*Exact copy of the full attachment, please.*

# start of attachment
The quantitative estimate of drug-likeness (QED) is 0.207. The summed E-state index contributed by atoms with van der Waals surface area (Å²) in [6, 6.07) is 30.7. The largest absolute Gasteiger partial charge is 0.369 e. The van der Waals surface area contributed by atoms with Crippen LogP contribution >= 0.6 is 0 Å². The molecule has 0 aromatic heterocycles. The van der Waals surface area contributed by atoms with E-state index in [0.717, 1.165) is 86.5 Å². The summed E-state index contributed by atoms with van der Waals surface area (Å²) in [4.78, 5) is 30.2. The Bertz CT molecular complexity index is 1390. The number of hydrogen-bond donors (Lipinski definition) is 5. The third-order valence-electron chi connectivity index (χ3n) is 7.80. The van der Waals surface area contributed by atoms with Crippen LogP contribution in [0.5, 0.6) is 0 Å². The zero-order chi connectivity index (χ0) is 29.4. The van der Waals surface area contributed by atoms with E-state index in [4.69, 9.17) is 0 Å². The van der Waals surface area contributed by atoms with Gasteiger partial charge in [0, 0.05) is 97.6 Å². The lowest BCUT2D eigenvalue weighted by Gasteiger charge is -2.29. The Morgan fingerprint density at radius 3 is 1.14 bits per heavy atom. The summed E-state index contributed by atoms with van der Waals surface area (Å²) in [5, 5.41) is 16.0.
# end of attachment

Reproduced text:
The quantitative estimate of drug-likeness (QED) is 0.207. The summed E-state index contributed by atoms with van der Waals surface area (Å²) in [6, 6.07) is 30.7. The largest absolute Gasteiger partial charge is 0.369 e. The van der Waals surface area contributed by atoms with Crippen LogP contribution >= 0.6 is 0 Å². The molecule has 0 aromatic heterocycles. The van der Waals surface area contributed by atoms with E-state index in [0.717, 1.165) is 86.5 Å². The summed E-state index contributed by atoms with van der Waals surface area (Å²) in [4.78, 5) is 30.2. The Bertz CT molecular complexity index is 1390. The number of hydrogen-bond donors (Lipinski definition) is 5. The third-order valence-electron chi connectivity index (χ3n) is 7.80. The van der Waals surface area contributed by atoms with Crippen LogP contribution in [0.5, 0.6) is 0 Å². The zero-order chi connectivity index (χ0) is 29.4. The van der Waals surface area contributed by atoms with E-state index in [4.69, 9.17) is 0 Å². The van der Waals surface area contributed by atoms with Gasteiger partial charge in [0, 0.05) is 97.6 Å². The lowest BCUT2D eigenvalue weighted by Gasteiger charge is -2.29. The Morgan fingerprint density at radius 3 is 1.14 bits per heavy atom. The summed E-state index contributed by atoms with van der Waals surface area (Å²) in [5, 5.41) is 16.0.